Iowa should turn to river travel to reduce carbon footprint

Austin Wu

Another derecho, unusually warm weather in December, increased precipitation and other extreme weather events have brought home the impacts of climate change in Iowa, and by extension, the need to reduce the state’s contributions to the destruction of the planet.

There is much room for improvement; while ranked 26th in overall carbon emissions among the states and territories, in terms of per capita emissions Iowa ranks 12th, just behind Nebraska and ahead of Oklahoma.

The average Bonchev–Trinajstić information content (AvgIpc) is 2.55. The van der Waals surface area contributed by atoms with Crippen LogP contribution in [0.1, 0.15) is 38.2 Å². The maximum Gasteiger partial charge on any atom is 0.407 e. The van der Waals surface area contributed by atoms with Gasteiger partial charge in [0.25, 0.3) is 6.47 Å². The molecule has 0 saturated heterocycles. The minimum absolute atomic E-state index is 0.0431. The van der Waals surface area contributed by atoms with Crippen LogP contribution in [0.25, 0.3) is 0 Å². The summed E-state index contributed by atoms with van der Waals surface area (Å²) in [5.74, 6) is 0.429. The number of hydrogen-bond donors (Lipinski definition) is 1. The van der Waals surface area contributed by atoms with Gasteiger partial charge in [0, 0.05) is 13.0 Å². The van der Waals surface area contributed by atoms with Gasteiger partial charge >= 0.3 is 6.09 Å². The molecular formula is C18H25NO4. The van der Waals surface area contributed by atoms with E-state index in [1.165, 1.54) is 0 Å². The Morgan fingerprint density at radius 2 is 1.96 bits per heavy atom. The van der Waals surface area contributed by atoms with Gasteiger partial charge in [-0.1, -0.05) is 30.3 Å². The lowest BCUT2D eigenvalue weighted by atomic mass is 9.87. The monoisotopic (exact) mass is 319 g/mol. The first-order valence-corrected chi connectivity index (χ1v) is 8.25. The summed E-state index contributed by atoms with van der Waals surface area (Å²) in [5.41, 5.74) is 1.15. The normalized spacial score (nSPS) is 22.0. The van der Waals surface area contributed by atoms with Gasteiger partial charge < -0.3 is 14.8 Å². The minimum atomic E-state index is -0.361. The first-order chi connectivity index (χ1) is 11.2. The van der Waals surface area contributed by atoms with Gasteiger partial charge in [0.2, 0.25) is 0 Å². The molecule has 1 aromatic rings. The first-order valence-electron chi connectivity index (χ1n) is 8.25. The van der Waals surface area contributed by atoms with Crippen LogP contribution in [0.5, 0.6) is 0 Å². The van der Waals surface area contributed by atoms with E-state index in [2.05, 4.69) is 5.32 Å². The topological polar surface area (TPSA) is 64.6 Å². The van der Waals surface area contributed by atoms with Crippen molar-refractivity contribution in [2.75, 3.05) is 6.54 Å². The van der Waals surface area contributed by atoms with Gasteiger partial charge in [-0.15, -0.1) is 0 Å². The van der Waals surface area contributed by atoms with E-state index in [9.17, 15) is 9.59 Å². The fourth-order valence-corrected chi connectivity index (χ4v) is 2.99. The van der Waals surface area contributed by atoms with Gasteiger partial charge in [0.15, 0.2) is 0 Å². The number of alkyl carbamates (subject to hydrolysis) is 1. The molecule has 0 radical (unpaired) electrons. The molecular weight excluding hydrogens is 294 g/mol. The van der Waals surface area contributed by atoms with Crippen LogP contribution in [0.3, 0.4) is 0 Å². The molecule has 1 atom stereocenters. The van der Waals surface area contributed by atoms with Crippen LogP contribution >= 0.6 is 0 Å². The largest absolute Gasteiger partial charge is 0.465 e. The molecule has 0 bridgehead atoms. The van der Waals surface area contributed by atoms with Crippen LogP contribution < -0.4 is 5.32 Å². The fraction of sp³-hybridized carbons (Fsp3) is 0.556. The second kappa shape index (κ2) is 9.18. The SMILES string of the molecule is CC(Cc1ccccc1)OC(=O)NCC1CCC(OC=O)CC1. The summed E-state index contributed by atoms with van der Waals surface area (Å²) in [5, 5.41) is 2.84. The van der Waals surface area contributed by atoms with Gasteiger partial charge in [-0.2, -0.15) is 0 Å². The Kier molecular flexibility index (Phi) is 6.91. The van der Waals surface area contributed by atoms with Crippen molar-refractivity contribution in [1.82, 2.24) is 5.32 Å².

The state Department of Natural Resources, in its assessment of greenhouse gas emissions by sector, notes agriculture as the single largest source in Iowa, followed by residential/commercial/industrial fossil fuel use, power plants and transportation. However, while emissions from agriculture and power plants are on a downward trend, transportation emissions are noted to be increasing, largely propelled by diesel highway vehicles — in other words, commercial trucks. I have written previously about reducing carbon emissions through transportation alternatives to automobiles, mostly in regards to trains, but what if there was another alternative sitting right at the margins of the state?

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